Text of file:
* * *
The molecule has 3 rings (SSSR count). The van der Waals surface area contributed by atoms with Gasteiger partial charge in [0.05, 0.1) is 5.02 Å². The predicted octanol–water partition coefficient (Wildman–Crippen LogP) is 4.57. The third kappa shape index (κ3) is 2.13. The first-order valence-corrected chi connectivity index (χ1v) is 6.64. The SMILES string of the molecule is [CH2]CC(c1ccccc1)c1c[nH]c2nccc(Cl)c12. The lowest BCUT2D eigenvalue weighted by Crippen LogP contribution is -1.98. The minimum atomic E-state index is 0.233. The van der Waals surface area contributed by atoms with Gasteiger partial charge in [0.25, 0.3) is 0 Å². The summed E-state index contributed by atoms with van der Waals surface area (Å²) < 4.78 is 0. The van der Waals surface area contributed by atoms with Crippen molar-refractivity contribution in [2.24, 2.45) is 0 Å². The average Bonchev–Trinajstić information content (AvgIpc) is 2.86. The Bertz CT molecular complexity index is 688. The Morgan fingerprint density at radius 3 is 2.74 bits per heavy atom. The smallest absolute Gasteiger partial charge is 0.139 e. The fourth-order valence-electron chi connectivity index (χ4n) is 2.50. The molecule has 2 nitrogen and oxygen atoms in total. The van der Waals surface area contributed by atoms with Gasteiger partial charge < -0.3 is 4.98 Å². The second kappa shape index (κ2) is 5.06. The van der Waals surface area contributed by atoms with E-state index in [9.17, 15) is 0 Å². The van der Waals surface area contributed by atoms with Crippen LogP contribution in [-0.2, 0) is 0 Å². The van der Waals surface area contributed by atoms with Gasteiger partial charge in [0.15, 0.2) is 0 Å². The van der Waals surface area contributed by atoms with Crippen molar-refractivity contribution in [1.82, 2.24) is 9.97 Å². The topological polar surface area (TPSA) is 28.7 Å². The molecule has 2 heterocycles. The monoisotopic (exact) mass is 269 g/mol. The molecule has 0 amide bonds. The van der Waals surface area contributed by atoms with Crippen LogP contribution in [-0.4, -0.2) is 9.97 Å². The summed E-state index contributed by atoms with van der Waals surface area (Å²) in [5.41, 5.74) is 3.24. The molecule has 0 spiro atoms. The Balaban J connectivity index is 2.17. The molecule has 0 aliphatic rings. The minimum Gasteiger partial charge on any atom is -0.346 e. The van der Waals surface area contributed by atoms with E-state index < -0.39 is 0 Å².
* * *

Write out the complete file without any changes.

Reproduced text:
The molecule has 3 rings (SSSR count). The van der Waals surface area contributed by atoms with Gasteiger partial charge in [0.05, 0.1) is 5.02 Å². The predicted octanol–water partition coefficient (Wildman–Crippen LogP) is 4.57. The third kappa shape index (κ3) is 2.13. The first-order valence-corrected chi connectivity index (χ1v) is 6.64. The SMILES string of the molecule is [CH2]CC(c1ccccc1)c1c[nH]c2nccc(Cl)c12. The lowest BCUT2D eigenvalue weighted by Crippen LogP contribution is -1.98. The minimum atomic E-state index is 0.233. The van der Waals surface area contributed by atoms with Gasteiger partial charge in [0.25, 0.3) is 0 Å². The summed E-state index contributed by atoms with van der Waals surface area (Å²) < 4.78 is 0. The van der Waals surface area contributed by atoms with Crippen molar-refractivity contribution in [2.24, 2.45) is 0 Å². The average Bonchev–Trinajstić information content (AvgIpc) is 2.86. The Bertz CT molecular complexity index is 688. The Morgan fingerprint density at radius 3 is 2.74 bits per heavy atom. The smallest absolute Gasteiger partial charge is 0.139 e. The fourth-order valence-electron chi connectivity index (χ4n) is 2.50. The molecule has 2 nitrogen and oxygen atoms in total. The van der Waals surface area contributed by atoms with Gasteiger partial charge < -0.3 is 4.98 Å². The second kappa shape index (κ2) is 5.06. The van der Waals surface area contributed by atoms with E-state index in [9.17, 15) is 0 Å². The van der Waals surface area contributed by atoms with Crippen LogP contribution in [-0.2, 0) is 0 Å². The van der Waals surface area contributed by atoms with Gasteiger partial charge in [0.15, 0.2) is 0 Å². The van der Waals surface area contributed by atoms with Crippen molar-refractivity contribution in [1.82, 2.24) is 9.97 Å². The topological polar surface area (TPSA) is 28.7 Å². The molecule has 2 heterocycles. The monoisotopic (exact) mass is 269 g/mol. The molecule has 0 amide bonds. The van der Waals surface area contributed by atoms with Crippen LogP contribution in [-0.4, -0.2) is 9.97 Å². The summed E-state index contributed by atoms with van der Waals surface area (Å²) in [5.41, 5.74) is 3.24. The molecule has 0 spiro atoms. The Balaban J connectivity index is 2.17. The molecule has 0 aliphatic rings. The minimum Gasteiger partial charge on any atom is -0.346 e. The van der Waals surface area contributed by atoms with E-state index < -0.39 is 0 Å².